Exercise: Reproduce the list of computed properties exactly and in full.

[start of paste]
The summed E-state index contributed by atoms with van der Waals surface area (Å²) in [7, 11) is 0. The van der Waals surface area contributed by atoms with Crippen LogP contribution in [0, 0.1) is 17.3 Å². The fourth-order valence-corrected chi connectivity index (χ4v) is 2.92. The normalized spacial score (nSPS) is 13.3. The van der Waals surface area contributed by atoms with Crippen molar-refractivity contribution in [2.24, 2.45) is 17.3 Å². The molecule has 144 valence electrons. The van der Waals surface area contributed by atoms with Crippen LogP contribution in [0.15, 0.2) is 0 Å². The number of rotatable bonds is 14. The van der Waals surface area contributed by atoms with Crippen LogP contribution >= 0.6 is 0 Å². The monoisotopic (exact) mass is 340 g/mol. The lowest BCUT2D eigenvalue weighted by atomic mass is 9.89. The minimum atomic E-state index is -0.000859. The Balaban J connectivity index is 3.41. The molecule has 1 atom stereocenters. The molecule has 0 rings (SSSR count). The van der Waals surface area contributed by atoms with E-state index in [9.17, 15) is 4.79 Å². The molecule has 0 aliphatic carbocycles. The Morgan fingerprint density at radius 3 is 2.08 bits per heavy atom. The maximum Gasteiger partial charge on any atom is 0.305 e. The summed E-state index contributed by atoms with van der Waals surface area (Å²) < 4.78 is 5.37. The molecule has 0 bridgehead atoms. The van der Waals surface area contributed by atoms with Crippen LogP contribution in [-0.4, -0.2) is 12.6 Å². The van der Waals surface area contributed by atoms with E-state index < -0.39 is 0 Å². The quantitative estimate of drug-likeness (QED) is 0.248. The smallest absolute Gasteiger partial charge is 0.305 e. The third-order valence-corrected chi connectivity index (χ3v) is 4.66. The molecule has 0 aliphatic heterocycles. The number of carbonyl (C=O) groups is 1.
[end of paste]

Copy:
The summed E-state index contributed by atoms with van der Waals surface area (Å²) in [7, 11) is 0. The van der Waals surface area contributed by atoms with Crippen LogP contribution in [0, 0.1) is 17.3 Å². The fourth-order valence-corrected chi connectivity index (χ4v) is 2.92. The normalized spacial score (nSPS) is 13.3. The van der Waals surface area contributed by atoms with Crippen molar-refractivity contribution in [2.24, 2.45) is 17.3 Å². The molecule has 144 valence electrons. The van der Waals surface area contributed by atoms with Crippen LogP contribution in [0.15, 0.2) is 0 Å². The number of rotatable bonds is 14. The van der Waals surface area contributed by atoms with Crippen LogP contribution >= 0.6 is 0 Å². The monoisotopic (exact) mass is 340 g/mol. The lowest BCUT2D eigenvalue weighted by atomic mass is 9.89. The minimum atomic E-state index is -0.000859. The Balaban J connectivity index is 3.41. The molecule has 1 atom stereocenters. The molecule has 0 rings (SSSR count). The van der Waals surface area contributed by atoms with E-state index in [9.17, 15) is 4.79 Å². The molecule has 0 aliphatic carbocycles. The Morgan fingerprint density at radius 3 is 2.08 bits per heavy atom. The maximum Gasteiger partial charge on any atom is 0.305 e. The summed E-state index contributed by atoms with van der Waals surface area (Å²) < 4.78 is 5.37. The molecule has 0 bridgehead atoms. The van der Waals surface area contributed by atoms with Crippen LogP contribution in [-0.4, -0.2) is 12.6 Å². The van der Waals surface area contributed by atoms with E-state index < -0.39 is 0 Å². The quantitative estimate of drug-likeness (QED) is 0.248. The smallest absolute Gasteiger partial charge is 0.305 e. The third-order valence-corrected chi connectivity index (χ3v) is 4.66. The molecule has 0 aliphatic heterocycles. The number of carbonyl (C=O) groups is 1.